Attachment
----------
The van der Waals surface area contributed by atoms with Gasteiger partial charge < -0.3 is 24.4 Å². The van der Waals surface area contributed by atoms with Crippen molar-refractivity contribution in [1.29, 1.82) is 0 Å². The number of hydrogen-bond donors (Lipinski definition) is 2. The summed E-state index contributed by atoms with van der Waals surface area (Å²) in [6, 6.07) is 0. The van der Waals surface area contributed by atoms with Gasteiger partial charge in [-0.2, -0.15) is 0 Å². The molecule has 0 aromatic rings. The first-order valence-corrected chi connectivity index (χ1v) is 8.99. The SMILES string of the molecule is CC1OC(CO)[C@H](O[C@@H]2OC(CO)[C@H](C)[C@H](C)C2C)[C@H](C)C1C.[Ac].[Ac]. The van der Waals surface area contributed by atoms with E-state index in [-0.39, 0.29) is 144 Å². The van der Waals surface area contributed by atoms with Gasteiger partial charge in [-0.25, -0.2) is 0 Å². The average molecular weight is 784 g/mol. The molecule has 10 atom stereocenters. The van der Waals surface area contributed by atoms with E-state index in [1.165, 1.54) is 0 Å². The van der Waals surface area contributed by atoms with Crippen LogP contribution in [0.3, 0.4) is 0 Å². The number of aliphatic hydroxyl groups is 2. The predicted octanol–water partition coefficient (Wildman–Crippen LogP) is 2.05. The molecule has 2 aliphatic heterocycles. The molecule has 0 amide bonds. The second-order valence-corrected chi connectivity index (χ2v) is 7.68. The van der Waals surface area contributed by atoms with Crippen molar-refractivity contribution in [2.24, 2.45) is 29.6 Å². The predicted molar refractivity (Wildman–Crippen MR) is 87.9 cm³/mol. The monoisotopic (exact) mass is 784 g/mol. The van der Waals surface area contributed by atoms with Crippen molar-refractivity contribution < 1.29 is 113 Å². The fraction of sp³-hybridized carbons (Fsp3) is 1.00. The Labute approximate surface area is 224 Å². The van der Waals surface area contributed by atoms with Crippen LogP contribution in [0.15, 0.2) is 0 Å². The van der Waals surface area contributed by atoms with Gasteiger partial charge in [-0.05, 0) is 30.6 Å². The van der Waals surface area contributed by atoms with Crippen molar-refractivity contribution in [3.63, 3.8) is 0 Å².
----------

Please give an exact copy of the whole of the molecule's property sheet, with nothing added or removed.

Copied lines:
The van der Waals surface area contributed by atoms with Gasteiger partial charge < -0.3 is 24.4 Å². The van der Waals surface area contributed by atoms with Crippen molar-refractivity contribution in [1.29, 1.82) is 0 Å². The number of hydrogen-bond donors (Lipinski definition) is 2. The summed E-state index contributed by atoms with van der Waals surface area (Å²) in [6, 6.07) is 0. The van der Waals surface area contributed by atoms with Gasteiger partial charge in [-0.2, -0.15) is 0 Å². The molecule has 0 aromatic rings. The first-order valence-corrected chi connectivity index (χ1v) is 8.99. The SMILES string of the molecule is CC1OC(CO)[C@H](O[C@@H]2OC(CO)[C@H](C)[C@H](C)C2C)[C@H](C)C1C.[Ac].[Ac]. The van der Waals surface area contributed by atoms with E-state index in [-0.39, 0.29) is 144 Å². The van der Waals surface area contributed by atoms with Gasteiger partial charge in [-0.25, -0.2) is 0 Å². The average molecular weight is 784 g/mol. The molecule has 10 atom stereocenters. The van der Waals surface area contributed by atoms with E-state index in [1.165, 1.54) is 0 Å². The van der Waals surface area contributed by atoms with Crippen LogP contribution in [0.3, 0.4) is 0 Å². The number of aliphatic hydroxyl groups is 2. The predicted octanol–water partition coefficient (Wildman–Crippen LogP) is 2.05. The molecule has 2 aliphatic heterocycles. The molecule has 0 amide bonds. The second-order valence-corrected chi connectivity index (χ2v) is 7.68. The van der Waals surface area contributed by atoms with Crippen molar-refractivity contribution in [2.24, 2.45) is 29.6 Å². The predicted molar refractivity (Wildman–Crippen MR) is 87.9 cm³/mol. The monoisotopic (exact) mass is 784 g/mol. The van der Waals surface area contributed by atoms with Crippen molar-refractivity contribution < 1.29 is 113 Å². The fraction of sp³-hybridized carbons (Fsp3) is 1.00. The Labute approximate surface area is 224 Å². The van der Waals surface area contributed by atoms with Crippen LogP contribution in [0.15, 0.2) is 0 Å². The van der Waals surface area contributed by atoms with Gasteiger partial charge in [-0.05, 0) is 30.6 Å². The van der Waals surface area contributed by atoms with Crippen molar-refractivity contribution in [3.63, 3.8) is 0 Å².